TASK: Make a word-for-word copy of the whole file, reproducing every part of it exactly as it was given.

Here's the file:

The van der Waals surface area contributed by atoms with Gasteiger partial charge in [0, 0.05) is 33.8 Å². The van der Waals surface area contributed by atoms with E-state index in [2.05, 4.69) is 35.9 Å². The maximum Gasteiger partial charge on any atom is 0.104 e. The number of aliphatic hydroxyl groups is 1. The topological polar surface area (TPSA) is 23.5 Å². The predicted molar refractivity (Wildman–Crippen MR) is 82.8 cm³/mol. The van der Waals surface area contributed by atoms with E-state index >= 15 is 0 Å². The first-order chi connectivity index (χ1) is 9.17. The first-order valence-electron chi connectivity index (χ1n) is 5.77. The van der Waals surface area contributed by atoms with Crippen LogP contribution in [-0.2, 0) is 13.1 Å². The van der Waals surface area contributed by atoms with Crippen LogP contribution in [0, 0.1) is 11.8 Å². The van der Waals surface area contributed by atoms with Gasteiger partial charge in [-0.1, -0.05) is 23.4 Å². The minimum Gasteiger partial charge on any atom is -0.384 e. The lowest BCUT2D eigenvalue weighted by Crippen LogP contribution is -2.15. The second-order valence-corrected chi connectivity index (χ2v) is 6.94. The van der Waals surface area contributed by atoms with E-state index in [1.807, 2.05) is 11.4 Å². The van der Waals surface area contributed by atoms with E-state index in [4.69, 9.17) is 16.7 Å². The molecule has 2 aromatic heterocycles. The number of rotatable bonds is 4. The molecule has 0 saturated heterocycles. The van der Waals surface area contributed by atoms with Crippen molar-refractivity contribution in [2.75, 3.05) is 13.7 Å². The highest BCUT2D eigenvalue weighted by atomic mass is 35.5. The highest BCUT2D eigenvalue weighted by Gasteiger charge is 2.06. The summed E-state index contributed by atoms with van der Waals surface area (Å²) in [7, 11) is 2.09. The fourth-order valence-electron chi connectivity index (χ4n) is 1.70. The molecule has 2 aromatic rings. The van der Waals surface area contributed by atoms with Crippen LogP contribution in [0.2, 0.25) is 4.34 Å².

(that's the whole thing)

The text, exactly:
The van der Waals surface area contributed by atoms with Gasteiger partial charge in [0, 0.05) is 33.8 Å². The van der Waals surface area contributed by atoms with E-state index in [2.05, 4.69) is 35.9 Å². The maximum Gasteiger partial charge on any atom is 0.104 e. The number of aliphatic hydroxyl groups is 1. The topological polar surface area (TPSA) is 23.5 Å². The predicted molar refractivity (Wildman–Crippen MR) is 82.8 cm³/mol. The van der Waals surface area contributed by atoms with E-state index >= 15 is 0 Å². The first-order chi connectivity index (χ1) is 9.17. The first-order valence-electron chi connectivity index (χ1n) is 5.77. The van der Waals surface area contributed by atoms with Crippen LogP contribution in [-0.2, 0) is 13.1 Å². The van der Waals surface area contributed by atoms with Crippen LogP contribution in [0, 0.1) is 11.8 Å². The van der Waals surface area contributed by atoms with Gasteiger partial charge in [-0.1, -0.05) is 23.4 Å². The minimum Gasteiger partial charge on any atom is -0.384 e. The lowest BCUT2D eigenvalue weighted by Crippen LogP contribution is -2.15. The second-order valence-corrected chi connectivity index (χ2v) is 6.94. The van der Waals surface area contributed by atoms with E-state index in [1.807, 2.05) is 11.4 Å². The van der Waals surface area contributed by atoms with E-state index in [4.69, 9.17) is 16.7 Å². The molecule has 2 aromatic heterocycles. The number of rotatable bonds is 4. The molecule has 0 saturated heterocycles. The van der Waals surface area contributed by atoms with Crippen molar-refractivity contribution in [2.75, 3.05) is 13.7 Å². The highest BCUT2D eigenvalue weighted by atomic mass is 35.5. The highest BCUT2D eigenvalue weighted by Gasteiger charge is 2.06. The summed E-state index contributed by atoms with van der Waals surface area (Å²) in [7, 11) is 2.09. The fourth-order valence-electron chi connectivity index (χ4n) is 1.70. The molecule has 2 aromatic rings. The van der Waals surface area contributed by atoms with Crippen LogP contribution in [0.2, 0.25) is 4.34 Å².